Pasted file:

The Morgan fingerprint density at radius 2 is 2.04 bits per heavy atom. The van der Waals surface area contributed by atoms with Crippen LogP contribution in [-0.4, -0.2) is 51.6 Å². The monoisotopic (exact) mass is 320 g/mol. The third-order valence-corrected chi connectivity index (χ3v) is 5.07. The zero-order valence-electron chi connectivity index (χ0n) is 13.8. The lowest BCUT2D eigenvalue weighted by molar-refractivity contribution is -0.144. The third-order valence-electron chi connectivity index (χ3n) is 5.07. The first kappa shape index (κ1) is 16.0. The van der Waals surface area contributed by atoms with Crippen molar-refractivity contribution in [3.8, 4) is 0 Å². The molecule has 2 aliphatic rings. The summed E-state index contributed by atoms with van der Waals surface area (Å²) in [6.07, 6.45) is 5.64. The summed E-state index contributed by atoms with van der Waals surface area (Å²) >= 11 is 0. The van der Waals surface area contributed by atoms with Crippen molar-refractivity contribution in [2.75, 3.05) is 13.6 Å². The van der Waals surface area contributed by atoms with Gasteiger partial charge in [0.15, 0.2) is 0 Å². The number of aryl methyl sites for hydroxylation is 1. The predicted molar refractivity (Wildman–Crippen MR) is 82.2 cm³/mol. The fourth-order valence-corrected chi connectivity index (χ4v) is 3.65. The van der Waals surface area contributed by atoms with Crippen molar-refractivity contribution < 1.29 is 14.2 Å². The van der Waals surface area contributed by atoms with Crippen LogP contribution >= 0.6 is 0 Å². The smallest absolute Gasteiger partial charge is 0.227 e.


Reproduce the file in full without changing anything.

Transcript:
The Morgan fingerprint density at radius 2 is 2.04 bits per heavy atom. The van der Waals surface area contributed by atoms with Crippen LogP contribution in [-0.4, -0.2) is 51.6 Å². The monoisotopic (exact) mass is 320 g/mol. The third-order valence-corrected chi connectivity index (χ3v) is 5.07. The zero-order valence-electron chi connectivity index (χ0n) is 13.8. The lowest BCUT2D eigenvalue weighted by molar-refractivity contribution is -0.144. The third-order valence-electron chi connectivity index (χ3n) is 5.07. The first kappa shape index (κ1) is 16.0. The van der Waals surface area contributed by atoms with Crippen molar-refractivity contribution in [3.8, 4) is 0 Å². The molecule has 2 aliphatic rings. The summed E-state index contributed by atoms with van der Waals surface area (Å²) in [6.07, 6.45) is 5.64. The summed E-state index contributed by atoms with van der Waals surface area (Å²) >= 11 is 0. The van der Waals surface area contributed by atoms with Crippen molar-refractivity contribution in [2.75, 3.05) is 13.6 Å². The van der Waals surface area contributed by atoms with Gasteiger partial charge in [0.15, 0.2) is 0 Å². The number of aryl methyl sites for hydroxylation is 1. The predicted molar refractivity (Wildman–Crippen MR) is 82.2 cm³/mol. The fourth-order valence-corrected chi connectivity index (χ4v) is 3.65. The van der Waals surface area contributed by atoms with Crippen molar-refractivity contribution < 1.29 is 14.2 Å². The van der Waals surface area contributed by atoms with Crippen LogP contribution >= 0.6 is 0 Å². The smallest absolute Gasteiger partial charge is 0.227 e.